We haven't had a chance to fully test this product yet, but we've assembled this helpful overview of relevant information on it.
Bring 3-D home with Samsung’s 50-inch 1080p Plasma television. With 600Hz Subfield Motion the PN50C680 offers crisp, clean pictures that make action more natural and life-like on your TV. With a 2,000,000:1 ratio Samsung makes sure that the images are saturated with rich colors. The television is also energy compliant with better than four star energy saver components.
– 50-inch Plasma screen
– 3D Technology
– Samsung 3D Active Glasses
– 1080p HD resolution
– 600Hz Subfield Motion
– 4.0 Energy Star rating
How large of a screen do I really need?
“Bigger is better” doesn’t make any more sense when choosing an HDTV for your living room than when choosing a couch for your living room. A lot of factors come into play. As a general rule, consider a TV 1.5 to 3.0 times the screen size. For instance, a 32-inch television might make sense for viewing distances as close as four feet away, and as far as eight feet away. Check out our guide to choosing the right size HDTV for more details, including a helpful chart.
What resolution do I need?
All consumer HDTVs break down into either 720p or 1080p resolution, which represents the number of horizontal lines in the display. More is obviously better here, but at small screen sizes – like 32 inches – many people find it hard to distinguish the benefit of 1080p resolution. As our guide to screen size points out, viewing distance can also play a factor: The closer you sit, the more you’ll appreciate higher resolution. In general, many people start to see an obvious difference between 1080p and 720p as screens sized 40 inches and up.
Also take into account that much of the content available today doesn’t take advantage of full 1080p resolution. Many shows still broadcast in 720p or 1080i. Technically only Blu-ray discs and digital, non-video sources (like a PlayStation 3, Xbox 360, or PC hooked up to the TV), really offer true 1080p content. This makes 1080p a no-brainer if you want to play Mass Effect 2 with the most detail and watch Star Trek on Blu-ray, but less essential if you just play to watch standard over-the-air broadcast material.
LCD or Plasma?
Debating between LCD or plasma can almost get as subjective as debating between chocolate and vanilla. But unlike the never-ending ice cream debate, there actually is a superior TV choice, depending on how you plan to use it.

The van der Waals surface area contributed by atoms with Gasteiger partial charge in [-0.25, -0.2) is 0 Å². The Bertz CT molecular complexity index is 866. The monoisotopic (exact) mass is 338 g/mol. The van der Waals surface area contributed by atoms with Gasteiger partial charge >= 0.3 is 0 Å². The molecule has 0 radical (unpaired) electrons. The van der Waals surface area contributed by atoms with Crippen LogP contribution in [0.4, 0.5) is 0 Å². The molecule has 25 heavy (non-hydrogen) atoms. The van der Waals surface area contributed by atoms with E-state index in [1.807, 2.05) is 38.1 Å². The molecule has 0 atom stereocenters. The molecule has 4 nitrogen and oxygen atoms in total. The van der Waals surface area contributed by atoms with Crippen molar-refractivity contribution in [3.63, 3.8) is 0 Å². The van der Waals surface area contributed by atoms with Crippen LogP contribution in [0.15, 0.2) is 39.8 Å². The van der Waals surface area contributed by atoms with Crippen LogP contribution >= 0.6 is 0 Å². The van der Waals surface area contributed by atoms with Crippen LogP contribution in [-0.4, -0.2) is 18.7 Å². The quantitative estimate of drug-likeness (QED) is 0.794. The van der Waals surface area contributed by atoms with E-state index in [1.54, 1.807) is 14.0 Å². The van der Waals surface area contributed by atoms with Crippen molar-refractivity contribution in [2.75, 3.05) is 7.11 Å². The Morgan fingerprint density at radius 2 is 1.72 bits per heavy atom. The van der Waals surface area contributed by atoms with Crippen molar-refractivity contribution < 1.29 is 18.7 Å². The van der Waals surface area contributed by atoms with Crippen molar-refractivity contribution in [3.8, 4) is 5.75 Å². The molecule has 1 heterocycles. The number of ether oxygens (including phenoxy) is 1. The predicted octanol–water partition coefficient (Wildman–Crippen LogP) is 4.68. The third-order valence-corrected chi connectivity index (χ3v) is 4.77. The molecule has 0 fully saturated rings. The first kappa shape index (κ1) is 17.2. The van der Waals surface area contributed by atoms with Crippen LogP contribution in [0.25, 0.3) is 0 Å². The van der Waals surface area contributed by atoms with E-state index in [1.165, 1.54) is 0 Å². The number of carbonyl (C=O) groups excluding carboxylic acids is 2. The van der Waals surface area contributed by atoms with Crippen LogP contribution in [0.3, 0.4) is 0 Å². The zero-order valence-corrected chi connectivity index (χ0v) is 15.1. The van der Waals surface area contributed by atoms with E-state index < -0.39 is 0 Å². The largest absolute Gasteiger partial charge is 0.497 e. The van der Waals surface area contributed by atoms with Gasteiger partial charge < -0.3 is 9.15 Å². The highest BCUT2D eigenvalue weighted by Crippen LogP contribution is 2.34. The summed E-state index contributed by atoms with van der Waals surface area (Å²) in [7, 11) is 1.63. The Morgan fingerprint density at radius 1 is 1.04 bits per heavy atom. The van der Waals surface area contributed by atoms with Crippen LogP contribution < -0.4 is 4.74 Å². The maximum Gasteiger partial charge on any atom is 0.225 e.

Check out some of our previous guides on the subject to get a better look, but in short, plasmas use more electricity, come in bigger sizes, have deeper blacks, don’t suffer from motion blur, and offer an unlimited viewing angle that’s best for off-axis viewing. LCDs are more energy-efficient, have fewer problems with glare due to their matte screens, can hold an image for hours or days without suffering “burn-in,” and generally look brighter.
Do I need an ATSC tuner?
If you plan on watching, free, over-the-air programming, then yes. As of 2009, all over-the-air broadcasts use the ATSC standard. Pretty much all HDTVs manufactured over the past few years will include this feature.
Which other panel specs should I pay attention to?
In short: brightness, contrast, and refresh time.
Brightness is measured in Candelas per square meter, or cd/m2. A typical figure, for instance, might be 500 cd/m2. More is always better, especially if you plan to plant your TV in a bright room where the screen will have to overcome other light sources.
Contrast is measured as a ratio of the brightest white a TV can produce, over the darkest dark. For instance, Insignia’s NS-L42X-10A offers a 4,000:1 contrast ratio. More is also better, but beware of “dynamic contrast ratios,” which use unrealistic measurement conditions (the brightest white is measured with the backlight set to full, and the darkest dark with the backlight to minimum, even though those levels could never occur side by side on the same screen) to inflate the number to levels like 2,000,000:1.
Refresh time is measured in milliseconds, such as 5ms. Lower is always better, and will prevent the “ghosting” that can sometimes be seen in fast-motion video.